Coming into the 2018-19 NBA season, the most hyped and promising player to look for on the Sacramento Kings’ roster was De’Aaron Fox.
The speed, the agility and overall athleticism was something that was almost a privilege to watch.
But, when we look at the Kings’ roster now, Fox may not even be the best player in his own backcourt. The 26-year-old Bahamian baller – Buddy Hield – made waves on the court with his tremendous scoring ability. The question is… is he the leader that Sacramento has been craving?
The 2016 draft was nothing special. Ben Simmons, the consensus #1 pick at the time, is the only All Star of the entire draft class so far. Lottery picks such as Dragan Bender, Marquese Chriss and Denzel Valentine have done very little to provoke any idea of promise. Other lottery picks such as Jaylen Brown, Brandon Ingram and Jamal Murray (not to mention Malcolm Brogdon and Pascal Siakam who were not lottery picks) have shown great potential and given us flashes into what could be very successful NBA careers for them.
Buddy Hield is a bit different.
Picked at the #6 spot by the Pelicans, Buddy’s draft stock seemed to drop before the draft for two main reasons.
Normally NBA executives love to pick prospects as young as possible (exhibit A: Jayson Tatum) to allow as much time as possible for them to flourish into as good of a player as they can possibly be. Hield was 23 when he was drafted.
Secondly, Hield put up an absolute dud of a game in the most important college match of his career. After putting up 25 points and 5.7 rebounds a game in his senior year (which also managed to win him the John R. Wooden Award for the best college player in the nation), Hield came into March Madness with his Oklahoma Sooners seeded #2 in the West.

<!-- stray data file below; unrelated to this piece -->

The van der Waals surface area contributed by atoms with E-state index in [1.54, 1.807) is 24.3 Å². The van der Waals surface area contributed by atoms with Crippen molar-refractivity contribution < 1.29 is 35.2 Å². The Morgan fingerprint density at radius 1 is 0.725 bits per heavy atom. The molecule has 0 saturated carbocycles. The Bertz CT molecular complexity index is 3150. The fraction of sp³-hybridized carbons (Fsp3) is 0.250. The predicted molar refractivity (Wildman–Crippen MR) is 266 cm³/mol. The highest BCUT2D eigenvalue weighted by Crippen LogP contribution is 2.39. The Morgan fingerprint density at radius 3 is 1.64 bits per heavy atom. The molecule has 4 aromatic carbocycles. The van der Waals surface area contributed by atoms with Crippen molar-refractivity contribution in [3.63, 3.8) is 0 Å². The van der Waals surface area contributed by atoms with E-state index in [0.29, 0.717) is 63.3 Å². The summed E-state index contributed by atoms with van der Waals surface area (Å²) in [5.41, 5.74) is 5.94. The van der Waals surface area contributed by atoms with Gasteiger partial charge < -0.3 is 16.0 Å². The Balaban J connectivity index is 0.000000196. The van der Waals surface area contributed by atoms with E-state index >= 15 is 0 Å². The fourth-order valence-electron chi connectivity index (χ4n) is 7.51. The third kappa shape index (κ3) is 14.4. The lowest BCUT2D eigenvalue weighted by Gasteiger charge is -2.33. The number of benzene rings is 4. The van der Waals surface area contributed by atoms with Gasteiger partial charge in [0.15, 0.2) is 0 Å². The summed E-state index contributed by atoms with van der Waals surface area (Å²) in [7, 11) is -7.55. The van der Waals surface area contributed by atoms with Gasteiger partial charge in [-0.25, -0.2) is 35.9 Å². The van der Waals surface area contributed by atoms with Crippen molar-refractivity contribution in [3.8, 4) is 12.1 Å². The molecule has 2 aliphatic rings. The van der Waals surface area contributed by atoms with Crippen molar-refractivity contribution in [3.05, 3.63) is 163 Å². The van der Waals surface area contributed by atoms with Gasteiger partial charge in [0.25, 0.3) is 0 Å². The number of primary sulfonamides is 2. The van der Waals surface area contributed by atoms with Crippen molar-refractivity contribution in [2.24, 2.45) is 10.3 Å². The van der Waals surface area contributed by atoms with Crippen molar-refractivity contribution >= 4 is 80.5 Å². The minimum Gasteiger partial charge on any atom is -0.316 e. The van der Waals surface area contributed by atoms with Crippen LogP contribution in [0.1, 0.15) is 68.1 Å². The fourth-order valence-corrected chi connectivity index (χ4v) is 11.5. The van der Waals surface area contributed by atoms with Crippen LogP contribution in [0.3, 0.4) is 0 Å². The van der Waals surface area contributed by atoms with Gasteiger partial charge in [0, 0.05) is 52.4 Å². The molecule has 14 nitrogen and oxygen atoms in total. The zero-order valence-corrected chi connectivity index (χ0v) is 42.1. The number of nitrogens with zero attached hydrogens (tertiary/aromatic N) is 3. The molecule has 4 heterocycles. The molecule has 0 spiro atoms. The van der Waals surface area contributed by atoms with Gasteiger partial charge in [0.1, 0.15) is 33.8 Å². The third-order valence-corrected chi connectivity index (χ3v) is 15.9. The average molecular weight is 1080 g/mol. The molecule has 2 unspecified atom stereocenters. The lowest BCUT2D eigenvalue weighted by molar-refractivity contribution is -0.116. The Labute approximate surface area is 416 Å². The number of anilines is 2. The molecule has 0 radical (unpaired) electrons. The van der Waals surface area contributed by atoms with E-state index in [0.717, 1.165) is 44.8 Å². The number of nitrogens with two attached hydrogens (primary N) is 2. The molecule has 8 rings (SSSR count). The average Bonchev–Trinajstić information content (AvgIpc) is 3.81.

Oklahoma were cruising through their side of the bracket, winning 3 of the first 4 games by double digits behind Hield’s 29.25 points per game (which included 2 30-point games). Oklahoma were looking dangerous.
Then came their Final Four game against #2 seeded Villanova. Oklahoma were crushed 95-51. Buddy shot a miserable 4-12 for 9 points as the Wildcats ran rampant over the Sooners, scoring more in the second half than Oklahoma did all game.
So, with these two things in mind, and his mediocre 6’5” height and 6’9” wingspan, Buddy dropped to the #6 pick and headed to New Orleans.
He only lasted 57 games in Louisiana. Averaging only 8.6 points per game, he was packaged in a deal with the Sacramento Kings that sent Boogie Cousins to the Pelicans to pair with Anthony Davis on All Star weekend. After this, Buddy showed his true promise.
With Kings owner Vivek Ranadive claiming that he has “Steph Curry potential”, Buddy played with the confidence that he had in college. Improving in every major statistical category, and almost doubling his scoring in his last 25 games of the season.
Buddy was looking good.
His backcourt companion was drafted the next year in De’Aaron Fox, and just two seasons in playing side-by-side, they look fantastic.
In the 2018-19 NBA season, Hield put up 20.7 points per game to go along with 5 rebounds and 2.5 assists. For someone in their third NBA season, they are some great numbers. Most impressive for the past season was his 3-point shooting. Whilst shooting at 42.7%, Hield nailed 278 3’s which was 4th in the league for the season and 7th all-time. Only the likes of Steph Curry, James Harden and Paul George have ever hit more 3’s in a season than Buddy did in this past season.
And he hasn’t even hit his prime yet.
Despite already being 26, I believe that Hield has another level to get to. Playing alongside the explosive Fox, Hield has every opportunity to be a high-volume scorer on a roster that is rising through the ranks in an already strong Western Conference.
With the whole Sacramento organisation behind him, a new coach in Luke Walton and a very well-constructed young roster, Buddy has a chance to become the star player that this Kings line-up needs.
Don’t count Buddy out for the All-Star game in Chicago this season.